by Tennessee Williams
Published by New Directions
128 pgs. • Find on Amazon.com
Reviewed by Stephen O. Murray
December 29, 2003
Night of the Iguana was Williams’s last commercial and critical success and is at the top of the second tier of his plays (the top tier: The Glass Menagerie, A Streetcar Named Desire, Cat on a Hot Tin Roof; also in the second tier are Summer and Smoke, Period of Adjustment, Kingdom of Earth, Suddenly Last Summer, Sweet Bird of Youth, The Rose Tattoo).Though I can see aspects of Williams in the poet who writes on, the hedonistic refugee, and the sexual/romantic compulsive characters, there is no overt homosexuality in the play. Night of the Iguana … Continue reading
Most Tennessee Williams plays involve surviving various horrors, especially uncomfortable marital or family relationships, replacing delusions with acceptance of reality (including human fallibility), with protagonists at the end prepared to go on with greater self-knowledge and having supplied the audience (or readers) with some catharsis.
Williams’ work had a reputation for darkness, but his often-vulnerable protagonists almost always turn out to be resilient (bloodied, but unbowed is the apposite cliché, I think) and prepared to try to find happiness within the limitations of their personalities and available options, including relationships.
Night of the Iguana opens with Shannon, who is conducting a Mexican tour for a group of Texas Bible College women, seeking sanctuary at the Costa Verde Hotel, above the beach of Puerto Barrio. The hotel is run by an earthy woman named Maxine, recently widowed by the death of Shannon’s friend Fred and enjoying the embraces of two of her studly young employees. The tour group, or at least its most vocal harridan, Miss Fellowes, do not want to stay in such a dump, but Shannon has the bus ignition key and reuses to surrender it.
Williams implies that Miss Fellowes’ animus for Shannon derives from jealousy that Charlotte (who has not reached the age of consent—the Texas age of consent, anyway) prefers Shannon’s embraces to Miss Fellowes’. Miss Fellowes wants the tour company to fire Shannon and makes calls to file charges and find out about the Rev. Shannon’s background. (She learns that he was locked out by a congregation after he seduced an underage female and preached seeming atheism). Shannon does not want to compete with Miss Fellowes for Charlotte’s caresses or to have a relationship with Charlotte. He is also trying to break off his relationship with the bottle. And his battle with God is not done, either. He wants to recuperate on friendly, familiar grounds, even if Fred is no longer around.
The first half of the play mostly involves jockeying between Shannon, Maxine, Miss Fellowes, Charlotte, and the bus driver. Just after Shannon’s arrival, Hannah Jelkes, an ethereal, virginal, androgynous woman of indeterminate age appears seeking shelter before the coming storm for herself and her 98-year-old poet grandfather. Maxine does not want any of the women who have showed up staying, though she is willing to provide sanctuary to Shannon. She reluctantly acquiesces.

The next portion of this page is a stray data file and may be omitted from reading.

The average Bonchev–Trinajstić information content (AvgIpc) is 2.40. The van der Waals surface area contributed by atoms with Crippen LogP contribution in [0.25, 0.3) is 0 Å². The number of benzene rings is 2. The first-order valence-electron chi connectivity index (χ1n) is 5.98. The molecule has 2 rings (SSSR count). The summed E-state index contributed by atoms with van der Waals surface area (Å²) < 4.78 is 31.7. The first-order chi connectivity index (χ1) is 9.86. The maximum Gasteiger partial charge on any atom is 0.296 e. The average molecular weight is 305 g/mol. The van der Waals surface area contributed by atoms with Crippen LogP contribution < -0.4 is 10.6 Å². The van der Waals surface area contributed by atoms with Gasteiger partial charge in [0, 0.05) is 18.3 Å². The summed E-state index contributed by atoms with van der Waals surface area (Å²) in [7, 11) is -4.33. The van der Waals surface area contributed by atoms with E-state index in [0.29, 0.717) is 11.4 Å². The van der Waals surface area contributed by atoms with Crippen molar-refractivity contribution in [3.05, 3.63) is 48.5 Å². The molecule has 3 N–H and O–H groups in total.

The last half of the play mostly involves Hannah providing truth therapy to Shannon tied up in a hammock to keep him from harming himself. The first half has quite a lot of conflict; the second half is more akin to the fool and Lear on the moor after the carnage is done. The example of her resiliency, candor about herself, and compassion for others (including the captured iguana under the verandah) get Shannon through the darkest night of a soul that has been tormented with self-loathing through many dark nights and alcohol-numbed days. There is not a conventional romantic happy ending, but the main characters are prepared to make realistic adjustments to their situations and make the best of them.
With elaborate stage directions, this (and other Williams plays) offers a lot to readers, not just lines for actors onstage. I think that Williams had readers as well as actors in mind in writing, though seeing the play performed well provides a more powerful catharsis.
As in (re)reading Suddenly Last Summer, it was hard for me to (re)read Night of the Iguana without hearing the lines inside my mind being in the voices of Ava Gardner (Maxine), Richard Burton (Shannon), and Deborah Kerr (Hannah) from the 1964 John Huston film rendition. (I didn’t even try to imagine any other setting than that of the movie’s Puerto Vallarta beach.) I was trying to imagine the original Broadway cast (in the same order of parts, Bette Davis, Patrick O’Neal, and Margaret Leighton, all of whom I have seen in many movies) but couldn’t. In particular, Gardner looms larger in my memory of the movie than the part of Maxine, even if it was played by an actress not lacking in personality or skill (Davis). Burton was the epitome of self-loathing, and I can’t imagine Patrick O’Neal providing much competition.
There are indelible screen performances in most of the film versions of Williams plays, and Night of the Iguana does not seem to have had the censorship problems that mar A Streetcar Named Desire. I think Huston’s film fully realized; it may have improved upon the source play.
Originally published by epinions, 29 December 2003
©2003, 2017, Stephen O. Murray
|⇑1||Though I can see aspects of Williams in the poet who writes on, the hedonistic refugee, and the sexual/romantic compulsive characters, there is no overt homosexuality in the play. Night of the Iguana was the last commercial and critical success Williams had and the peak to my reading of late Williams plays backwards.|